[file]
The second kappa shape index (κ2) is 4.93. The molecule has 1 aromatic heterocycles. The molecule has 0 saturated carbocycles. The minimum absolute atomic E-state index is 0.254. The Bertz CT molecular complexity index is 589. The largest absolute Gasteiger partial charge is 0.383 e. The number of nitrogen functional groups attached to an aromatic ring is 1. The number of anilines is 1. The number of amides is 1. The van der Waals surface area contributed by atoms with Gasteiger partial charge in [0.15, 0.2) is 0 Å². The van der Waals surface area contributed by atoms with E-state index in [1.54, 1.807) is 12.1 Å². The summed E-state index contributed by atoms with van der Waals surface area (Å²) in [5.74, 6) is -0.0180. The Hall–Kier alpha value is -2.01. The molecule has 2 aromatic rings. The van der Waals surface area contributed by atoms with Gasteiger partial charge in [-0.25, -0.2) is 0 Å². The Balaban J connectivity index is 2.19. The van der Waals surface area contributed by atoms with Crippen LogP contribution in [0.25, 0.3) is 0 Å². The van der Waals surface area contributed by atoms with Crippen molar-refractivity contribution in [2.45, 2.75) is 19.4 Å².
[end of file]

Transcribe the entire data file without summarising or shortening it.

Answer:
The second kappa shape index (κ2) is 4.93. The molecule has 1 aromatic heterocycles. The molecule has 0 saturated carbocycles. The minimum absolute atomic E-state index is 0.254. The Bertz CT molecular complexity index is 589. The largest absolute Gasteiger partial charge is 0.383 e. The number of nitrogen functional groups attached to an aromatic ring is 1. The number of anilines is 1. The number of amides is 1. The van der Waals surface area contributed by atoms with Gasteiger partial charge in [0.15, 0.2) is 0 Å². The van der Waals surface area contributed by atoms with E-state index in [1.54, 1.807) is 12.1 Å². The summed E-state index contributed by atoms with van der Waals surface area (Å²) in [5.74, 6) is -0.0180. The Hall–Kier alpha value is -2.01. The molecule has 2 aromatic rings. The van der Waals surface area contributed by atoms with Gasteiger partial charge in [-0.25, -0.2) is 0 Å². The Balaban J connectivity index is 2.19. The van der Waals surface area contributed by atoms with Crippen LogP contribution in [0.25, 0.3) is 0 Å². The van der Waals surface area contributed by atoms with Crippen molar-refractivity contribution in [2.45, 2.75) is 19.4 Å².